Published September, 2001
University Of Chicago Press
For almost twenty years, new historicism has been a highly controversial and influential force in literary and cultural studies. In Practicing the New Historicism, two of its most distinguished practitioners reflect on its surprisingly disparate sources and far-reaching effects. In lucid and jargon-free prose, Catherine Gallagher and Stephen Greenblatt focus on five central aspects of new historicism: recurrent use of anecdotes, preoccupation with the nature of representations, fascination with the history of the body, sharp focus on neglected details, and skeptical analysis of ideology. Arguing that new historicism has always been more a passionately engaged practice of questioning and analysis than an abstract theory, Gallagher and Greenblatt demonstrate this practice in a series of characteristically dazzling readings of works ranging from paintings by Joos van Gent and Paolo Uccello to Hamlet and Great Expectations. By juxtaposing analyses of Renaissance and nineteenth-century topics, the authors uncover a number of unexpected contrasts and connections between the two periods. Are aspects of the dispute over the Roman Catholic doctrine of the Eucharist detectable in British political economists' hostility to the potato? How does Pip's isolation in Great Expectations shed light on Hamlet's doubt? Offering not only an insider's view of new historicism, but also a lively dialogue between a Renaissance scholar and a Victorianist, Practicing the New Historicism is an illuminating and unpredictable performance by two of America's most respected literary scholars.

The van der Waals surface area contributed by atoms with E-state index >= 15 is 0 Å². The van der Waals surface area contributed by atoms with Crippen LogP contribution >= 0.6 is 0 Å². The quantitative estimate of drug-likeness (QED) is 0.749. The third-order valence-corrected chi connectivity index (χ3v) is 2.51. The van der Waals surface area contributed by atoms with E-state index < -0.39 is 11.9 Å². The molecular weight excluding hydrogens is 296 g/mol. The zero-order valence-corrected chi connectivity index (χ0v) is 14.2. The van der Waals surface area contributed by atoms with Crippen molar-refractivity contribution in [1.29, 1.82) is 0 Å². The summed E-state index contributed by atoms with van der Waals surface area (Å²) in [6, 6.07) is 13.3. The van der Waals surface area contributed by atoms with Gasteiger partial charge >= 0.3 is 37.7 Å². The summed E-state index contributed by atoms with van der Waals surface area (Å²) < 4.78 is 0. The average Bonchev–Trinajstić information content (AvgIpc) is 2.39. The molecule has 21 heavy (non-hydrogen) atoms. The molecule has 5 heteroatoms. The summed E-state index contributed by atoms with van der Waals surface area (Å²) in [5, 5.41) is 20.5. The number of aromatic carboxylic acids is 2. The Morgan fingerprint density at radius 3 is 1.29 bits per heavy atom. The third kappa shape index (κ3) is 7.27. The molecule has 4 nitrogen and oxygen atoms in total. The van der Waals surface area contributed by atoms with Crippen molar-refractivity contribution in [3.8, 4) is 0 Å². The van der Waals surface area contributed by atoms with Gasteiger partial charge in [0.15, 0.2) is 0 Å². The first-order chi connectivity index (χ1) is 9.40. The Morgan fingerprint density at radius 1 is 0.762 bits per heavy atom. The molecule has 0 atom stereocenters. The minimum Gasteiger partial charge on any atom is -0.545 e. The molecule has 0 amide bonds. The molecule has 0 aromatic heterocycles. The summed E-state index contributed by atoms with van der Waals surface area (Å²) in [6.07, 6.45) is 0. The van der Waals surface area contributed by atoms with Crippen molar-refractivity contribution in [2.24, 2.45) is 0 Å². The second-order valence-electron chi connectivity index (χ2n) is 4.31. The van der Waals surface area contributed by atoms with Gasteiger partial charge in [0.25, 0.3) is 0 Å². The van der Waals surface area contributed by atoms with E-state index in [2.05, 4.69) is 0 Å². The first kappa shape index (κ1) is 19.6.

A tour de force of new literary criticism.In their introduction, Gallagher (Nobody’s Story, not reviewed) and Greenblatt (Marvelous Possessions, 1991) express the hope that “you will not be able to say what it all adds up to; if you could, we would have failed.” Alas, they succeed, and it’s doubtful that a better demonstration of the anarchy and solipsism of literary criticism today can be found. They mean to demonstrate how their varied approaches to all sorts of “texts” grow out of the rediscovery by scholars like them of the relevance of historical and cultural context to the interpretation of just about everything. But they do so in ways that their predecessors—the Victorian scholars who used history as an interpretive tool before the New Critics began to avoid it—would scarcely comprehend. Moreover, with misplaced modesty, they refuse to claim that their interpretations are any better than others—which, of course, is an imposed interpretive principle of its own. This being said, Gallagher and Greenblatt’s virtuoso readings of paintings, potatoes (yes, spuds), religious ritual, and novels—all “texts”—as well as essays on criticism and the significance of anecdotes, are likely to take their place as model examples of the qualities of the new critical school that they lead. Ironically, because everything they write suffers from what might be called the fallacy of excessive significance (i.e., finding in texts what may not be there), they reveal themselves to be as adept at close reading as the New Critics they shun. Historians (who know something about historicism) will find their teeth set on edge by the way Gallagher and Greenblatt do history. But that’s part of the fun and fascination of the book.A zesty work for those already initiated into the incestuous world of contemporary literary criticism—and for those who might like to see what all the fuss is about. (12 illustrations) -- Copyright © 2000 Kirkus Associates, LP. All rights reserved.